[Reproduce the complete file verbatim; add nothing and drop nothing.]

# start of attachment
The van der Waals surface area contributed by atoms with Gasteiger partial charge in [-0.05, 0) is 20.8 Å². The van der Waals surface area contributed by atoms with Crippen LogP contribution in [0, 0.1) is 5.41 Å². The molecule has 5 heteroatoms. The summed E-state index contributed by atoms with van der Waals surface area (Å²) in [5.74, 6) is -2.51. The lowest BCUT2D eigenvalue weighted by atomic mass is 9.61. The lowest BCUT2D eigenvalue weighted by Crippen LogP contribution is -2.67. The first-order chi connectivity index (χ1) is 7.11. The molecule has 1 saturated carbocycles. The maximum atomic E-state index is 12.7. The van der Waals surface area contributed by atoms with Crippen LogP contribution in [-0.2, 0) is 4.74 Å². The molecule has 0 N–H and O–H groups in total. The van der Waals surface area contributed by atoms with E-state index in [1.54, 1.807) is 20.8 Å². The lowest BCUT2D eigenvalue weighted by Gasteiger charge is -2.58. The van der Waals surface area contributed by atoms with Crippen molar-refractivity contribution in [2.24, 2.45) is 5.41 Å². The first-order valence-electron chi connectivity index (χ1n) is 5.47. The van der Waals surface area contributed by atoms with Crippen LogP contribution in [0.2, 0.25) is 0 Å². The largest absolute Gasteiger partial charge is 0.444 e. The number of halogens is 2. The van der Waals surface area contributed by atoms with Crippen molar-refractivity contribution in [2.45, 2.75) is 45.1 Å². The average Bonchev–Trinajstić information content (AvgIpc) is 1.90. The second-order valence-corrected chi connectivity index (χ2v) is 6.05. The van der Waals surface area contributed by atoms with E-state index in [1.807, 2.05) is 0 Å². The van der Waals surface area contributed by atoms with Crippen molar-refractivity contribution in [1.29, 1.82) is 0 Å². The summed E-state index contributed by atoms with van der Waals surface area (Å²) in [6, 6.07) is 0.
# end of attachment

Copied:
The van der Waals surface area contributed by atoms with Gasteiger partial charge in [-0.05, 0) is 20.8 Å². The van der Waals surface area contributed by atoms with Crippen LogP contribution in [0, 0.1) is 5.41 Å². The molecule has 5 heteroatoms. The summed E-state index contributed by atoms with van der Waals surface area (Å²) in [5.74, 6) is -2.51. The lowest BCUT2D eigenvalue weighted by atomic mass is 9.61. The lowest BCUT2D eigenvalue weighted by Crippen LogP contribution is -2.67. The first-order chi connectivity index (χ1) is 7.11. The molecule has 1 saturated carbocycles. The maximum atomic E-state index is 12.7. The van der Waals surface area contributed by atoms with Crippen LogP contribution in [-0.2, 0) is 4.74 Å². The molecule has 0 N–H and O–H groups in total. The van der Waals surface area contributed by atoms with E-state index in [1.54, 1.807) is 20.8 Å². The lowest BCUT2D eigenvalue weighted by Gasteiger charge is -2.58. The van der Waals surface area contributed by atoms with Crippen molar-refractivity contribution in [2.24, 2.45) is 5.41 Å². The first-order valence-electron chi connectivity index (χ1n) is 5.47. The van der Waals surface area contributed by atoms with Crippen LogP contribution in [0.2, 0.25) is 0 Å². The largest absolute Gasteiger partial charge is 0.444 e. The number of halogens is 2. The van der Waals surface area contributed by atoms with Crippen molar-refractivity contribution in [2.45, 2.75) is 45.1 Å². The average Bonchev–Trinajstić information content (AvgIpc) is 1.90. The second-order valence-corrected chi connectivity index (χ2v) is 6.05. The van der Waals surface area contributed by atoms with E-state index in [1.807, 2.05) is 0 Å². The van der Waals surface area contributed by atoms with Crippen molar-refractivity contribution in [1.29, 1.82) is 0 Å². The summed E-state index contributed by atoms with van der Waals surface area (Å²) in [6, 6.07) is 0.